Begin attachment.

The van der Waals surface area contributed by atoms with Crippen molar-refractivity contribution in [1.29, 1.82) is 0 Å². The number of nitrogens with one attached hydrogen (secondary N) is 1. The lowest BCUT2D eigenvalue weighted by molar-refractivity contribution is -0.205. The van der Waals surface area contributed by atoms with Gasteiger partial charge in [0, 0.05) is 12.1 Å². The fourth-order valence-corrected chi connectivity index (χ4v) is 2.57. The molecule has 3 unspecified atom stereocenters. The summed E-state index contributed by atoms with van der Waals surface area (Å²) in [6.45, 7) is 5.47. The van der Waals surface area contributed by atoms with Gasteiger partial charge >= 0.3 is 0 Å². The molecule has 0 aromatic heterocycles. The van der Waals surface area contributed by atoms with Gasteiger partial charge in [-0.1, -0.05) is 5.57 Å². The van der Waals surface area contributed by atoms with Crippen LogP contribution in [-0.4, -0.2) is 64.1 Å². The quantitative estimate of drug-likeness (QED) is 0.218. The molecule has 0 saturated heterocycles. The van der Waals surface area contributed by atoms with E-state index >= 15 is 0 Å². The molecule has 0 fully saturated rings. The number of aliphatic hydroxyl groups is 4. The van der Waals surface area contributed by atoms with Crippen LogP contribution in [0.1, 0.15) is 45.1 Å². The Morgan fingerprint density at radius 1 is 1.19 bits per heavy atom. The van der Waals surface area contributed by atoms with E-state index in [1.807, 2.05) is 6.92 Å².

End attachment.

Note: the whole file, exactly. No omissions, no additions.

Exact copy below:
The van der Waals surface area contributed by atoms with Crippen molar-refractivity contribution in [1.29, 1.82) is 0 Å². The number of nitrogens with one attached hydrogen (secondary N) is 1. The lowest BCUT2D eigenvalue weighted by molar-refractivity contribution is -0.205. The van der Waals surface area contributed by atoms with Gasteiger partial charge in [0, 0.05) is 12.1 Å². The fourth-order valence-corrected chi connectivity index (χ4v) is 2.57. The molecule has 3 unspecified atom stereocenters. The summed E-state index contributed by atoms with van der Waals surface area (Å²) in [6.45, 7) is 5.47. The van der Waals surface area contributed by atoms with Gasteiger partial charge >= 0.3 is 0 Å². The molecule has 0 aromatic heterocycles. The van der Waals surface area contributed by atoms with Gasteiger partial charge in [-0.1, -0.05) is 5.57 Å². The van der Waals surface area contributed by atoms with Crippen LogP contribution in [-0.4, -0.2) is 64.1 Å². The quantitative estimate of drug-likeness (QED) is 0.218. The molecule has 0 saturated heterocycles. The van der Waals surface area contributed by atoms with E-state index >= 15 is 0 Å². The molecule has 0 fully saturated rings. The number of aliphatic hydroxyl groups is 4. The van der Waals surface area contributed by atoms with Crippen LogP contribution in [0.1, 0.15) is 45.1 Å². The Morgan fingerprint density at radius 1 is 1.19 bits per heavy atom. The van der Waals surface area contributed by atoms with E-state index in [1.807, 2.05) is 6.92 Å².